Although recent news surrounding the estate tax—both its repeal and its reinstatement—has died down, many people are still talking about their estate plans. Most people recognize that now is the time to create their estate plan, or to review and update their existing plan if they have one. This means that many people are asking questions about the primary document in just about any estate plan: the Last Will and Testament.
What is a Will?
A will is, for many people, the cornerstone of their estate plan. In fact, if you only create one estate planning document (which we don’t recommend) that document is probably a will. A will is the document which details your wishes about how and to whom your property will be distributed upon your death. A will can list your property in great detail, or it can make a statement about “all my legal property” in general. Your will names an executor, the person who will carry out your wishes as detailed in the document. And if you have minor children your will can name guardians, the adults you choose to care for your children in your absence.
What is required to make a Will?
At its heart a will is very simple. Requirements will differ depending on your state of residence, but there are some basic requirements that will be the same across the board:
- A will must be created by a person who is of legal age, who is proven to be of sound mind and judgment, and who is under no duress.
- A will should revoke all previous wills and codicils.
- A will should be signed and dated.
- A will generally needs the signatures of disinterested witnesses, and in some states must also be notarized.
It is important to note that there is no requirement that a will must be created by or with an attorney; however, homemade wills have been frequently found to be invalid, or have been contested by disgruntled heirs or potential heirs, so having the help and advice of an attorney is highly recommended.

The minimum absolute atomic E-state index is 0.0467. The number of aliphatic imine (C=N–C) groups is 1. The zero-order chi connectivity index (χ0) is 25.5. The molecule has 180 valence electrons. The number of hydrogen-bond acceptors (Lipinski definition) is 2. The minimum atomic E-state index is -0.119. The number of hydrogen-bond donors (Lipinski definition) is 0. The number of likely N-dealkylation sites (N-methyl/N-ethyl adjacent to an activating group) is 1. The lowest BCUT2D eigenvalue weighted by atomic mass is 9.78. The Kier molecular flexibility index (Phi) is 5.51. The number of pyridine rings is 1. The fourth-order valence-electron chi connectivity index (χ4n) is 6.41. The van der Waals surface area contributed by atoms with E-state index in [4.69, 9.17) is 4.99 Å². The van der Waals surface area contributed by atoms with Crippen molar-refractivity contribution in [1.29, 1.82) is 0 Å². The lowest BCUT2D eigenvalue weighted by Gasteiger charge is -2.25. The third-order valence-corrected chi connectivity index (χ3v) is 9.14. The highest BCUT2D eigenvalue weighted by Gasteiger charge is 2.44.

What happens if you don’t have a Will?
If you don’t have a will your property will be distributed according to the intestacy laws of your state. Property will generally be inherited by a spouse, or by a spouse and children. If there are no spouse or children, then property will generally go to living parents or siblings, then to nieces, nephews, or other living relatives who can be found. The state will choose an executor for your estate, as well as guardians for any minor children you have. Unfortunately, the people chosen by the state to serve in these roles may not be the people you would have chosen. Additionally, the probate process is likely to be even longer than usual as the extent of your estate, as well as any outside claims to it, are investigated.
Luckily, there is very little reason for anyone to die without a will. Although wills can be designed to be as comprehensive and intricate as you like, they are at heart very simple documents which can provide peace of mind for you and your family. Contact our office—or another attorney you trust—to help guide you through the process of creating your own last will and testament.